Apprenticed Investor: Protect Your Backside
In terms of lost investor wealth, Enron actually compares favorably to other flameouts. EMC, Cisco Systems (CSCO) and General Electric (GE) each "lost" over $100 billion in market cap from December 2000 to their 2002 lows. From the perspective of market-cap loss, Lucent (LU) shareholders would also have been collectively better off owning Enron instead.
Even (once) mighty Microsoft (MSFT) -- with a market capitalization of $266 billion as of Thursday's close -- has suffered enormous losses. From its split-adjust peak of $60, to its post-bubble low near $20, more than $300 billion in Microsoft shareholder valued has disappeared.
So compared with any of these market crash calamities, Enron loss is relatively minor. That is truly astounding.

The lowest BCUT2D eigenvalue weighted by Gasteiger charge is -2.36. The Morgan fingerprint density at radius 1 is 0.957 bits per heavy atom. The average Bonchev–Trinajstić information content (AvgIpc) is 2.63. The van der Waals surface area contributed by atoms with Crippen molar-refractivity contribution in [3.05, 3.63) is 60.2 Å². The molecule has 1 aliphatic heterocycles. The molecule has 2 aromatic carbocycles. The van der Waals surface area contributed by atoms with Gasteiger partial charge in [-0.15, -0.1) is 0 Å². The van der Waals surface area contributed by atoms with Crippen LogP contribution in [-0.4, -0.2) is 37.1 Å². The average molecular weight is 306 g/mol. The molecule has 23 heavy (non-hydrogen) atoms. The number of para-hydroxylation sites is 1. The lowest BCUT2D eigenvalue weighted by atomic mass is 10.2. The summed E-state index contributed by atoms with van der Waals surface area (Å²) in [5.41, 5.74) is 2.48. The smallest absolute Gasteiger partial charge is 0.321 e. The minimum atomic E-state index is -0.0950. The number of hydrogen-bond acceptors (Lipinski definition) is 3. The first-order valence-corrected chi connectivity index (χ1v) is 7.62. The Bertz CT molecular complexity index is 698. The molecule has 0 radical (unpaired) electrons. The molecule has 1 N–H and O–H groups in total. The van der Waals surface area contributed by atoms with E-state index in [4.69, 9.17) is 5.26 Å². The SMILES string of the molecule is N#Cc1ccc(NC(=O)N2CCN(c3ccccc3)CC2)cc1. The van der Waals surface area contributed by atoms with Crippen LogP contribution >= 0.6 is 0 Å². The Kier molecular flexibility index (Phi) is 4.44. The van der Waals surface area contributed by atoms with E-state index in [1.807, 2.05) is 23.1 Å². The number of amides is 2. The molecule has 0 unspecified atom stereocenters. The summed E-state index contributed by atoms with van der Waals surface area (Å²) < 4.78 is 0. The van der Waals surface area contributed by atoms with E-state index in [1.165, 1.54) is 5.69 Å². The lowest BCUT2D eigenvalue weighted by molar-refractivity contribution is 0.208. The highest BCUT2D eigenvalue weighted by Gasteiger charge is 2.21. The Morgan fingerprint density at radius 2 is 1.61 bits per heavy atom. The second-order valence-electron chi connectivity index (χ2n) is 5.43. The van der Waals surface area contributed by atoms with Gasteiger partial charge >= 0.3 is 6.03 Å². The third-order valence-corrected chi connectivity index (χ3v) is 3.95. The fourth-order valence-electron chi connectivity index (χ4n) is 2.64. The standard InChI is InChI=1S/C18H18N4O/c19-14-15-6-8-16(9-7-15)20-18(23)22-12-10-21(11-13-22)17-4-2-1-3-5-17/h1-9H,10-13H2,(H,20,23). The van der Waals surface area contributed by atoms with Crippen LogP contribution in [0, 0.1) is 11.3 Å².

And it's not just the tech sector where shareholder losses accrue: From December 2000 to the present day, pharmaceutical giant Merck (MRK) has dropped $120 billion in value. Even oil colossus Exxon Mobil (XOM) lost over $105 billion of market cap from November 2000 to July 2002, before rallying in conjunction with rising oil prices.
What Moves Stocks?In order to limit the havoc "disaster stocks" can wreak, it helps to understand what moves share prices. Investors typically look to a variety of short-term factors. Ask most people why their stocks are going up and down, and they'll reel off a list of news-driven events: economic releases, analyst rating changes, quarterly earnings reports, conference calls, etc. These factors have a de minimus impact when compared to the real action. The true cause is much less complicated: Share prices are moved by large-scale buying and selling by institutions. We discussed this extensively in Tracking the Elephants. This relates directly to Enron's stunning decline from over $90 to zero.
From peak to pennies
|Click here for larger image.|
|Source: Barry Ritholtz|
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